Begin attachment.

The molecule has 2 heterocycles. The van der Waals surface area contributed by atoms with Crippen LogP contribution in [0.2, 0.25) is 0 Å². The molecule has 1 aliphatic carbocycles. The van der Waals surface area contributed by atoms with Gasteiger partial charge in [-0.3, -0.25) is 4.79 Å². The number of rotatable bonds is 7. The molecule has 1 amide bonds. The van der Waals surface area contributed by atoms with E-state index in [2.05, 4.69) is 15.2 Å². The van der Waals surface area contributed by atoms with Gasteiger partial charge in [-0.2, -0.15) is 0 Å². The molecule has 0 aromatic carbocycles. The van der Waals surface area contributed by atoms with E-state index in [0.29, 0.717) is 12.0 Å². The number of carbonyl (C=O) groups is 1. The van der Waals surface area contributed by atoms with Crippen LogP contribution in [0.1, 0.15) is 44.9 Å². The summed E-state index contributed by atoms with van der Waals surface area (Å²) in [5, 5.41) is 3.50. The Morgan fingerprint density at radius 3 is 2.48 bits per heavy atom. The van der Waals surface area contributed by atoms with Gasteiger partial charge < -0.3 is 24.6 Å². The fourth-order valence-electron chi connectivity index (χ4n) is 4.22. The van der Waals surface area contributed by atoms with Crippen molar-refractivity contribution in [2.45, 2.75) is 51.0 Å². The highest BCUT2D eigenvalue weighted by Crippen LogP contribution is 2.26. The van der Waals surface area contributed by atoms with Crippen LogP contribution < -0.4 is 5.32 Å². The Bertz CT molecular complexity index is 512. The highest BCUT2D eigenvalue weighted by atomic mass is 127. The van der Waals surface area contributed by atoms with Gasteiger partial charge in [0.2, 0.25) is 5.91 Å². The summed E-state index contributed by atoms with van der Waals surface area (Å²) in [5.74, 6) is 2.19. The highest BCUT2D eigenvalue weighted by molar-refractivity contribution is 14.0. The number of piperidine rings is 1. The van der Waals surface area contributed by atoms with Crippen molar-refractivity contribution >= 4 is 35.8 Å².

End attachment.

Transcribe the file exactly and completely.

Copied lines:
The molecule has 2 heterocycles. The van der Waals surface area contributed by atoms with Crippen LogP contribution in [0.2, 0.25) is 0 Å². The molecule has 1 aliphatic carbocycles. The van der Waals surface area contributed by atoms with Gasteiger partial charge in [-0.3, -0.25) is 4.79 Å². The number of rotatable bonds is 7. The molecule has 1 amide bonds. The van der Waals surface area contributed by atoms with E-state index in [2.05, 4.69) is 15.2 Å². The van der Waals surface area contributed by atoms with Gasteiger partial charge in [-0.2, -0.15) is 0 Å². The molecule has 0 aromatic carbocycles. The van der Waals surface area contributed by atoms with E-state index in [0.29, 0.717) is 12.0 Å². The number of carbonyl (C=O) groups is 1. The van der Waals surface area contributed by atoms with Crippen LogP contribution in [0.1, 0.15) is 44.9 Å². The summed E-state index contributed by atoms with van der Waals surface area (Å²) in [5, 5.41) is 3.50. The Morgan fingerprint density at radius 3 is 2.48 bits per heavy atom. The van der Waals surface area contributed by atoms with Gasteiger partial charge < -0.3 is 24.6 Å². The fourth-order valence-electron chi connectivity index (χ4n) is 4.22. The van der Waals surface area contributed by atoms with Crippen molar-refractivity contribution in [2.45, 2.75) is 51.0 Å². The highest BCUT2D eigenvalue weighted by Crippen LogP contribution is 2.26. The van der Waals surface area contributed by atoms with Crippen LogP contribution < -0.4 is 5.32 Å². The Bertz CT molecular complexity index is 512. The highest BCUT2D eigenvalue weighted by atomic mass is 127. The van der Waals surface area contributed by atoms with Gasteiger partial charge in [0.2, 0.25) is 5.91 Å². The summed E-state index contributed by atoms with van der Waals surface area (Å²) in [5.74, 6) is 2.19. The highest BCUT2D eigenvalue weighted by molar-refractivity contribution is 14.0. The number of piperidine rings is 1. The van der Waals surface area contributed by atoms with Crippen molar-refractivity contribution >= 4 is 35.8 Å².